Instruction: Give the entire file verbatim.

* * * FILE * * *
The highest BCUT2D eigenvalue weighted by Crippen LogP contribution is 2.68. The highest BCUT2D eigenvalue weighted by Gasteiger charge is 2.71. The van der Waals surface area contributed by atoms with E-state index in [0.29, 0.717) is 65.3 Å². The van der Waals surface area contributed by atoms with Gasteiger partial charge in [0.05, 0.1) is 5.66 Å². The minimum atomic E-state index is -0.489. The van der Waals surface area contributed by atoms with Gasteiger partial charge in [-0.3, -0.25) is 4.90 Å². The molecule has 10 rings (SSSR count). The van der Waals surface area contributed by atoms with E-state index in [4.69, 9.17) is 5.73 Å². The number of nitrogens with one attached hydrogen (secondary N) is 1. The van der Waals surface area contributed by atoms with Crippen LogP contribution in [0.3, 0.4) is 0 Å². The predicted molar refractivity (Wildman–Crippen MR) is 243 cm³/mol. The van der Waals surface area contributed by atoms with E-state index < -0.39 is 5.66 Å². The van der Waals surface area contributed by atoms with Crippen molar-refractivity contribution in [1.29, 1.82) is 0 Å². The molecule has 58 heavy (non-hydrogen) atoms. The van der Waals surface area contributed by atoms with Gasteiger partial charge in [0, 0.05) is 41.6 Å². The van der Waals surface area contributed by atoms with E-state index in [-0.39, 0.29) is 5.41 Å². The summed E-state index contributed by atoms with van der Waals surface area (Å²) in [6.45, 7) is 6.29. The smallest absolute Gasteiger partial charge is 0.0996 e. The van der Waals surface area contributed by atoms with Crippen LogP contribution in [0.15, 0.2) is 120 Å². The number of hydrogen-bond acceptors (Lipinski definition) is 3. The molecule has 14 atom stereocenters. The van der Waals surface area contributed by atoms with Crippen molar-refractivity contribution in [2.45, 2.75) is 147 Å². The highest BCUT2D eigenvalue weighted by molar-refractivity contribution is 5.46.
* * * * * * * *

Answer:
The highest BCUT2D eigenvalue weighted by Crippen LogP contribution is 2.68. The highest BCUT2D eigenvalue weighted by Gasteiger charge is 2.71. The van der Waals surface area contributed by atoms with E-state index in [0.29, 0.717) is 65.3 Å². The van der Waals surface area contributed by atoms with Gasteiger partial charge in [0.05, 0.1) is 5.66 Å². The minimum atomic E-state index is -0.489. The van der Waals surface area contributed by atoms with Gasteiger partial charge in [-0.3, -0.25) is 4.90 Å². The molecule has 10 rings (SSSR count). The van der Waals surface area contributed by atoms with E-state index in [4.69, 9.17) is 5.73 Å². The number of nitrogens with one attached hydrogen (secondary N) is 1. The van der Waals surface area contributed by atoms with Crippen LogP contribution in [0.3, 0.4) is 0 Å². The predicted molar refractivity (Wildman–Crippen MR) is 243 cm³/mol. The van der Waals surface area contributed by atoms with E-state index < -0.39 is 5.66 Å². The van der Waals surface area contributed by atoms with Crippen molar-refractivity contribution in [1.29, 1.82) is 0 Å². The molecule has 58 heavy (non-hydrogen) atoms. The van der Waals surface area contributed by atoms with Gasteiger partial charge in [0, 0.05) is 41.6 Å². The van der Waals surface area contributed by atoms with E-state index in [-0.39, 0.29) is 5.41 Å². The summed E-state index contributed by atoms with van der Waals surface area (Å²) in [6.45, 7) is 6.29. The smallest absolute Gasteiger partial charge is 0.0996 e. The van der Waals surface area contributed by atoms with Crippen LogP contribution in [0.15, 0.2) is 120 Å². The number of hydrogen-bond acceptors (Lipinski definition) is 3. The molecule has 14 atom stereocenters. The van der Waals surface area contributed by atoms with Crippen molar-refractivity contribution in [2.45, 2.75) is 147 Å². The highest BCUT2D eigenvalue weighted by molar-refractivity contribution is 5.46.